Repeal of tax exclusion for non-Nebraska income proposed

The Revenue Committee heard testimony Feb. 13 on a bill that would end an exclusion allowing owners of passthrough companies to avoid paying Nebraska income tax on business income derived from sources outside the state.

<a href='' target='_blank' title='Link to the website of Sen. John McCollister'>Sen. John McCollister</a>
Sen. John McCollister

The provision applies to corporations formed under subchapter S of the Internal Revenue Code, also called S corporations, and limited liability companies. Income from these companies is passed through to the owner and is taxed on the owner’s individual income tax filings.

Under the current state tax code, Nebraska residents may exclude the portion of their S corporation or LLC income not derived from or connected to Nebraska sources.

LB276, introduced by Omaha Sen. John McCollister, would end the exclusion in 2020. It also would require Nebraska residents who are shareholders of an S corporation or members of an LLC to include their share of the business’ federal income in their Nebraska taxable income.

McCollister said Nebraska’s tax system is “out of balance.” He said it would be appropriate to review the exclusion, which was passed into law in 1987, along with several bills introduced this session that are designed to reduce property taxes.

The state Department of Revenue estimates LB276 would increase state income tax revenue by $85.6 million in fiscal year 2020-21 and $87.3 million in FY2021-22.

Renee Fry, executive director of the OpenSky Policy Institute, testified in support of the bill. She said the exclusion is a “significant deviation” from neutral tax policy that primarily benefits high-income Nebraskans and has not been shown to attract or retain businesses.

“I know that you have all privately been told that people will leave Nebraska if the provision goes away,” Fry said, “but if their primary objective was tax avoidance, they would have already moved to a no-income-tax state.”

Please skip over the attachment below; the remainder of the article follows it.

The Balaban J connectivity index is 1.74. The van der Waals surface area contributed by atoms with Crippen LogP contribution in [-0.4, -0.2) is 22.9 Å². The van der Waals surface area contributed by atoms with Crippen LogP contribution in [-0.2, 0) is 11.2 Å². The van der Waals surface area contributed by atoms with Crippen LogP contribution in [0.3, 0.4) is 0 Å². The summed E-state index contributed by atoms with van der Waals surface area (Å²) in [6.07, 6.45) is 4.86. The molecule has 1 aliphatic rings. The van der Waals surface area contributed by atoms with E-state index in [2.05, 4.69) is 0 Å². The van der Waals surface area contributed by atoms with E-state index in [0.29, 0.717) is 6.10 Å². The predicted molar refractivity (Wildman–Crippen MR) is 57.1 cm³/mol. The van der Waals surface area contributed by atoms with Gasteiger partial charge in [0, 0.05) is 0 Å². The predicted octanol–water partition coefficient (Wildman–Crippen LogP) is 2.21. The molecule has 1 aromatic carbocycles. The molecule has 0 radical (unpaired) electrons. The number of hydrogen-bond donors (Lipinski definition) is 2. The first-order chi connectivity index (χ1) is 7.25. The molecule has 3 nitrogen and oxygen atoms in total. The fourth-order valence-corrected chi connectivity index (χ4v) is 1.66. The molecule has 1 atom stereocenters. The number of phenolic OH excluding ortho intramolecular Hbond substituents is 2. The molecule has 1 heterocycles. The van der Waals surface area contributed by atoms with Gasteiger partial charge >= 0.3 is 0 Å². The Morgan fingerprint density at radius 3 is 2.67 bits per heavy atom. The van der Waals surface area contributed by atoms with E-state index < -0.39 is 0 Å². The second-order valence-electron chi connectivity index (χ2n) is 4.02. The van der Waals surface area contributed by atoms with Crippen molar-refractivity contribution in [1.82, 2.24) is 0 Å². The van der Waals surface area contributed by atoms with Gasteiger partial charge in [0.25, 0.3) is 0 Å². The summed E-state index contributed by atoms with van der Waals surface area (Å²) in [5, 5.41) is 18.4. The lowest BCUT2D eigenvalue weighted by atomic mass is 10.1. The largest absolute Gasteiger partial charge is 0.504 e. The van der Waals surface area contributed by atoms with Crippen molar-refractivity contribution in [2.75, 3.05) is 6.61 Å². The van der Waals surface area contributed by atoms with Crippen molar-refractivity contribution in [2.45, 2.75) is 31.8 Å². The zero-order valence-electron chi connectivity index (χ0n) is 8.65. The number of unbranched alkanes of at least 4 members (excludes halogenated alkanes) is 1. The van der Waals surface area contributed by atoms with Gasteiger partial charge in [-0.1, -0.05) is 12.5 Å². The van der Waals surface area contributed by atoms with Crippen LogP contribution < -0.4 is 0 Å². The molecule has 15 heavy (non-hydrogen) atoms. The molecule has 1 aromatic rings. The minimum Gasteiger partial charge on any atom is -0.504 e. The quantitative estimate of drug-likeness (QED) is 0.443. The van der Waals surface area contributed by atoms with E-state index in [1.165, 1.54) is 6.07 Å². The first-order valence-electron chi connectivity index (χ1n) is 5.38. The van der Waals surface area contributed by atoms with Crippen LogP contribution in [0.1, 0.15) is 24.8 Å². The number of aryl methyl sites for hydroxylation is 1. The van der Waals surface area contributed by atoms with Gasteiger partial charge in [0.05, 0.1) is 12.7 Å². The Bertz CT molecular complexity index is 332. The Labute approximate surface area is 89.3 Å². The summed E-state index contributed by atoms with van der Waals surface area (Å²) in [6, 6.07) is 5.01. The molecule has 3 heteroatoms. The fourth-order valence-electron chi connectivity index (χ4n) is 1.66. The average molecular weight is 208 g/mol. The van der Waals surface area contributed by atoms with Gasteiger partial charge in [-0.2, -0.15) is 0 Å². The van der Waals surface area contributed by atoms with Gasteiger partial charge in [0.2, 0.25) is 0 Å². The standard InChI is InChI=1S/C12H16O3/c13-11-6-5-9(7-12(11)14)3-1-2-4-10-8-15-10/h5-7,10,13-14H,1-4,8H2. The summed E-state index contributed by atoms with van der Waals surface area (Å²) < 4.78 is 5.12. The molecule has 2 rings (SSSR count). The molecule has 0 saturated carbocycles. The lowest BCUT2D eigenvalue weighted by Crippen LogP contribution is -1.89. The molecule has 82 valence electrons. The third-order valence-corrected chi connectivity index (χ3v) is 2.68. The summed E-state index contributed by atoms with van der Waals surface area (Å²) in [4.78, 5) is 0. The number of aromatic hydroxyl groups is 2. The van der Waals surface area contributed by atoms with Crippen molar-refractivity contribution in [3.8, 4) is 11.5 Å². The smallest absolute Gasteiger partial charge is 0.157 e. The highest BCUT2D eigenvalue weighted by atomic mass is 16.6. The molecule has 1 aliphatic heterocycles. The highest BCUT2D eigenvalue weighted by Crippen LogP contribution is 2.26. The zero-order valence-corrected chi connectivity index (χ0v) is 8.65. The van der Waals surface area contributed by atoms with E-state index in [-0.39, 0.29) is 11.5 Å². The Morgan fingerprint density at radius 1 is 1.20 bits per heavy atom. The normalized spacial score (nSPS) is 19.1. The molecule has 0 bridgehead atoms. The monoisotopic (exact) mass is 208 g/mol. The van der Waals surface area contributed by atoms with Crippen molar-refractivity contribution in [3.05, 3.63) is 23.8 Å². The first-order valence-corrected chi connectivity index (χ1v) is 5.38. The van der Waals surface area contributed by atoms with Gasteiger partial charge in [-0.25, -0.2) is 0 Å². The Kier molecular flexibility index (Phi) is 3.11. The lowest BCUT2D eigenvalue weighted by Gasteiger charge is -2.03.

Stacy Watson testified in opposition to the bill on behalf of the Omaha and Lincoln chambers of commerce. She said Nebraska’s exclusion, which is meant to ensure that the state taxes business entities such as passthroughs and C corporations in the same way, may be unique. However, Watson said, seven or eight other states use different methods to achieve the same result of only taxing their share of business income.

Also testifying in opposition was Michael Cassling, CEO of an Omaha-based medical imaging company. He said eliminating the exclusion not only would encourage his business and others to move to other states but would discourage startups from locating in Nebraska.

“LB276 would be a loss of people, it would be a loss of jobs and it would be a loss of revenue for the state of Nebraska,” Cassling said.

Bryan Slone, president of the Nebraska Chamber of Commerce and Industry, also testified in opposition. He agreed that LB276 would deter the small businesses and startups Nebraska needs to grow its economy.

“We need to be in the business of attracting these businesses,” he said. “This legislation goes the other direction.”

Adam Thimmesch, a professor at the Nebraska College of Law, gave neutral testimony on the bill on his own behalf. He said Nebraska’s exclusion is “highly, highly unusual among states.” The vast majority of states tax residents on income derived from outside sources and then give them credits on taxes they pay to other states, Thimmesch said.

The committee took no immediate action on the bill.

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